Justin Piché, PhD
Associate Professor, Criminology, University of Ottawa
Member, Criminalization and Punishment Education Project
Dear members of the Ottawa Police Services Board:
My name is Justin Piché and I am an Associate Professor in the Department of Criminology at the University of Ottawa, as well as a member of the Criminalization and Punishment Education Project. Thank you for the opportunity to speak with you.
My delegation today concerns the “Lease Agreement for Unit 107, 50 Rideau Street”, which is item 8.10 on your agenda, to cover the “first year of the lease including operating costs” of “$245,944.95 exclusive of HST” for a new “Neighbourhood Operations Centre” in the Byward Market for the Ottawa Police Service. Before the Board approves such a proposal, I would urge you to demand that the Ottawa Police Service table the full lifecycle costs of this project, including but not limited to the construction costs associated with retrofitting the space, the costs of the equipment that will be onsite, as well as the costs associated with the number of officers who will be working there. Without this information, the Board is not in a position to weigh the costs and benefits of this initiative versus other possible approaches to enhancing community well-being and safety, let alone make a decision about moving ahead with leasing space in a shopping mall to expand police presence in the Byward Market.
A second point I would like to raise is whether or not alternatives to this “Neighbourhood Operations Centre” have been considered where the goal of enhancing community well-being and safety is concerned. When criminological research has shown that for every $1 spent upstream on prevention, one saves $7 that would otherwise be spent on cops, courts, cages and victims’ services after victimization has occurred, it is critical that the Board, as well as Council and the City of Ottawa as a whole, consider all options – one’s that will do more than enhance the Ottawa Police Service’s capacity to conduct street sweeps of people pushed to the margins in the name of keeping us all safe.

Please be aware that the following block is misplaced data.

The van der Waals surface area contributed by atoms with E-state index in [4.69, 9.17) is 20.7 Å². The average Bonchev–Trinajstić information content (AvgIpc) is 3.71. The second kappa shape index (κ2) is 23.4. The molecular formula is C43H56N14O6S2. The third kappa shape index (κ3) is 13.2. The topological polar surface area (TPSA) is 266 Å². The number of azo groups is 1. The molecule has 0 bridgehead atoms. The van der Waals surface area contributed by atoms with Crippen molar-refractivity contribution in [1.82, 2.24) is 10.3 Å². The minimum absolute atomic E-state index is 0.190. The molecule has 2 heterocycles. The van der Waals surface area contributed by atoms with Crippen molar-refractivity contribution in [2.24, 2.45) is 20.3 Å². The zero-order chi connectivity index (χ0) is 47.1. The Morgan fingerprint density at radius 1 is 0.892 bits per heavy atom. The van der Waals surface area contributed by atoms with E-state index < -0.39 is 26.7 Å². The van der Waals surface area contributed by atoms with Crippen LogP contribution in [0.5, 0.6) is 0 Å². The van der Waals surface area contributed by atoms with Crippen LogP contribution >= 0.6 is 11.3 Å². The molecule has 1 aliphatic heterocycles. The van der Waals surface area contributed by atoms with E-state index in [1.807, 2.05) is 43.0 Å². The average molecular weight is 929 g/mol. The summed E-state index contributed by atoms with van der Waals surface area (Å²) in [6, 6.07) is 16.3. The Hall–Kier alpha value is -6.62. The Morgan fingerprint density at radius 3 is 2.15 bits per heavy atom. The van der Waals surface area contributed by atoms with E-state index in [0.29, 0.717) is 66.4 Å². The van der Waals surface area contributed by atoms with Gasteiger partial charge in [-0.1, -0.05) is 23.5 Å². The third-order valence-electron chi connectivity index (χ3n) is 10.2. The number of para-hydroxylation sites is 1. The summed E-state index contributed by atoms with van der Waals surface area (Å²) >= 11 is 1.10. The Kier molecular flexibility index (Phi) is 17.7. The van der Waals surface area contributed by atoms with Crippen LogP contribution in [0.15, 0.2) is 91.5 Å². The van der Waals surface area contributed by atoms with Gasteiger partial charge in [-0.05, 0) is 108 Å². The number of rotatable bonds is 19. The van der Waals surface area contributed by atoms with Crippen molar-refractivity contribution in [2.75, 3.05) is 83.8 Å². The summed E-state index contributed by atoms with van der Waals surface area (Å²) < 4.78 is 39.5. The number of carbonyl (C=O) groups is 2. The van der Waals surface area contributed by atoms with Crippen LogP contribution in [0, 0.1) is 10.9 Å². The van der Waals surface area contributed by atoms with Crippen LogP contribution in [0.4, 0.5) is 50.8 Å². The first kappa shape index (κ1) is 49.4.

For instance, how many permanent and supportive housing spaces at $40,000 per year could we create for people who are currently without a home with the lifecycle costs associated with the “Neighbourhood Operations Centre” in the Byward Market? How many community gardens valued at $12,000 per year could we build to address food insecurity with this money? How many harm reduction spaces at $14,500 per year or spaces for 35 days of drug treatment with a year of aftercare at $19,000 per year could be funded with this money? How many hours of counselling at $150 per hour could be provided to people in crisis with this money? How many intensive case management spaces could be funded for people living with severe mental health issues with this money? How many peer support workers could be hired at $52,000 per year to work alongside people needing and wanting to rebuild their lives with this money?
In closing, I submit that the Ottawa Police Service has not provided enough information at this stage for the Board to make a decision on item 8.10 today that will commit the City of Ottawa to a road that it should arguably not go down. I also submit that there are more cost-effective, humane and just ways to enhance community well-being and safety. People need care, not cuffs. Thus, I urge the Board to either defer the vote on this matter today or vote no.